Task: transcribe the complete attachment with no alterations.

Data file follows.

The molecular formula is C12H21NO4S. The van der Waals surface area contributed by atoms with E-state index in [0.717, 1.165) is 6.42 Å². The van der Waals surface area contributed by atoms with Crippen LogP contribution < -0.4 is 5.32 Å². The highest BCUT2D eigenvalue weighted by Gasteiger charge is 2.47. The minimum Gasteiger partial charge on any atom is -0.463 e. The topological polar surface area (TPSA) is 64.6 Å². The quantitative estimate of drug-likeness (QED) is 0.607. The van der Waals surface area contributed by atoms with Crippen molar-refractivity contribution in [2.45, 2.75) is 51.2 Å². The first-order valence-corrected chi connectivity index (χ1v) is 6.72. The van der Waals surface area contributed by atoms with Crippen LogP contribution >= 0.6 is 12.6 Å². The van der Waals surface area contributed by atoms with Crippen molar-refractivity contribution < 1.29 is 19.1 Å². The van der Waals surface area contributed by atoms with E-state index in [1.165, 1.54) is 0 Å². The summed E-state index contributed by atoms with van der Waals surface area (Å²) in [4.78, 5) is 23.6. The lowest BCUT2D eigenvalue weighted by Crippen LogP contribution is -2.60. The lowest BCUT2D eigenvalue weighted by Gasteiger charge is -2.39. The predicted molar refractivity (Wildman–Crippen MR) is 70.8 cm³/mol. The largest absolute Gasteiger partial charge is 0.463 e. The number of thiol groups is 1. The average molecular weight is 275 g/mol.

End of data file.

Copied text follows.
The molecular formula is C12H21NO4S. The van der Waals surface area contributed by atoms with E-state index in [0.717, 1.165) is 6.42 Å². The van der Waals surface area contributed by atoms with Crippen LogP contribution < -0.4 is 5.32 Å². The highest BCUT2D eigenvalue weighted by Gasteiger charge is 2.47. The minimum Gasteiger partial charge on any atom is -0.463 e. The topological polar surface area (TPSA) is 64.6 Å². The quantitative estimate of drug-likeness (QED) is 0.607. The van der Waals surface area contributed by atoms with Crippen molar-refractivity contribution in [2.45, 2.75) is 51.2 Å². The first-order valence-corrected chi connectivity index (χ1v) is 6.72. The van der Waals surface area contributed by atoms with Crippen LogP contribution >= 0.6 is 12.6 Å². The van der Waals surface area contributed by atoms with Crippen molar-refractivity contribution < 1.29 is 19.1 Å². The van der Waals surface area contributed by atoms with E-state index in [1.165, 1.54) is 0 Å². The summed E-state index contributed by atoms with van der Waals surface area (Å²) in [4.78, 5) is 23.6. The lowest BCUT2D eigenvalue weighted by Crippen LogP contribution is -2.60. The lowest BCUT2D eigenvalue weighted by Gasteiger charge is -2.39. The predicted molar refractivity (Wildman–Crippen MR) is 70.8 cm³/mol. The largest absolute Gasteiger partial charge is 0.463 e. The number of thiol groups is 1. The average molecular weight is 275 g/mol.